According to the video below, over 100,000 metric tons of caffeine are consumed annually around the world. It keeps us happy, awake, and focused even if we haven’t had a sufficient sleep. But how does this widely used drug do its trick?
In the human body, caffeine acts as a stimulant for the central nervous system (CNS). And now to answer the question, it keeps people awake by blocking one of the bodies’ key sleep-inducing molecules called adenosine.
Our body needs a continuous supply of energy which it gets by breaking down a high-energy molecule called ATP, and while it’s being broken, it liberates its chemical backbone which is adenosine.
The neurons in our brains have receptors flawlessly designed for this molecule. When adenosine comes in contact with these receptors, it activates a cascade of biochemical reactions causing neurons to fire more sluggishly. It also slows down the release of essential brain-signaling molecules, causing us to get sleepy.
This is where caffeine comes in. It’s referred to as the adenosine receptor antagonist, which means it derails the process of slowing down the neurons by blocking adenosine receptors. Caffeine can do that because it has a similar molecular structure with adenosine that’s close enough to let caffeine wedge into the adenosine receptors but not close enough to activate them.
To sum it up, adenosine is responsible for the suppression of our neurons, while caffeine stops the inhibitor, waking us up.
Caffeine can also boost positive feelings. In some neurons, adenosine receptors are connected to other receptors for dopamine. Dopamine, which is another molecule, promotes feelings of pleasure. When adenosine lands to one of these paired receptors, it can make it more difficult for dopamine to fit into its supposed position, which interrupts its work to lift up our mood. However, when caffeine takes the place of adenosine, it allows dopamine to do its job.
There is even evidence that the effects of caffeine on adenosine and dopamine can have long-term benefits such as the decrease of our chances to develop Parkinson’s disease, Alzheimer’s, and some types of cancers.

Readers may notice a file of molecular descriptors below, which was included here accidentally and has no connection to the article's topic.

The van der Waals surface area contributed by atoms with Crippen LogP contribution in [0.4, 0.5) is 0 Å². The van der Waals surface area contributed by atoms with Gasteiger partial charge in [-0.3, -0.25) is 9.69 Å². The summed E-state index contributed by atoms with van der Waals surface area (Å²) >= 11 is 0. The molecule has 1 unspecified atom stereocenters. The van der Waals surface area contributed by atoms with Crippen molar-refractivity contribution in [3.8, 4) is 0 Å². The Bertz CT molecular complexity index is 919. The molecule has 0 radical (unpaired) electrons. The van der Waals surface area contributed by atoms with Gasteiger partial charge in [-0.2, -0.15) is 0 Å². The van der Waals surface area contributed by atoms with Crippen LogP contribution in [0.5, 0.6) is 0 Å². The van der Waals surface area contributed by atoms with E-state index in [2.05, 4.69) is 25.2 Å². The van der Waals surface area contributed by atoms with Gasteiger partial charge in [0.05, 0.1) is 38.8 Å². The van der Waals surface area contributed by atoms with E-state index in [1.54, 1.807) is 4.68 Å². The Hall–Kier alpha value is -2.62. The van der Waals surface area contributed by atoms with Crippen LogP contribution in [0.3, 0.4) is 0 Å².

Caffeine can also help the body burn fat faster. Some sports organizations even believe that caffeine gives athletes an unfair advantage, and so they have placed limits on its consumption. In fact, from 1972 to 2004, Olympic athletes had to stay below a certain blood caffeine concentration to compete.
Despite all that, there’s also a bad side to caffeine. One is that it can raise the heart rate and blood pressure levels which can lead to diarrhea and increased urination. It can also contribute to anxiety and insomnia.
Moreover, if our adenosine receptors are always loaded with caffeine, our bodies will manufacture more receptors so that even if there’s caffeine, adenosine can still perform its job of sending signals to the brain to power down. This is the reason why some people realize they need to consume more and more caffeine to feel as alert since the number of adenosine receptors to block has increased as well. It is also the same reason why withdrawing from coffee can be an unpleasant experience. Without the caffeine, adenosine can work overtime, which can cause headaches, tiredness, and depressed moods. However, after a few days, the extra adenosine receptors will disappear, and our bodies can readjust. We can then feel just as alert as ever even without consuming caffeine.
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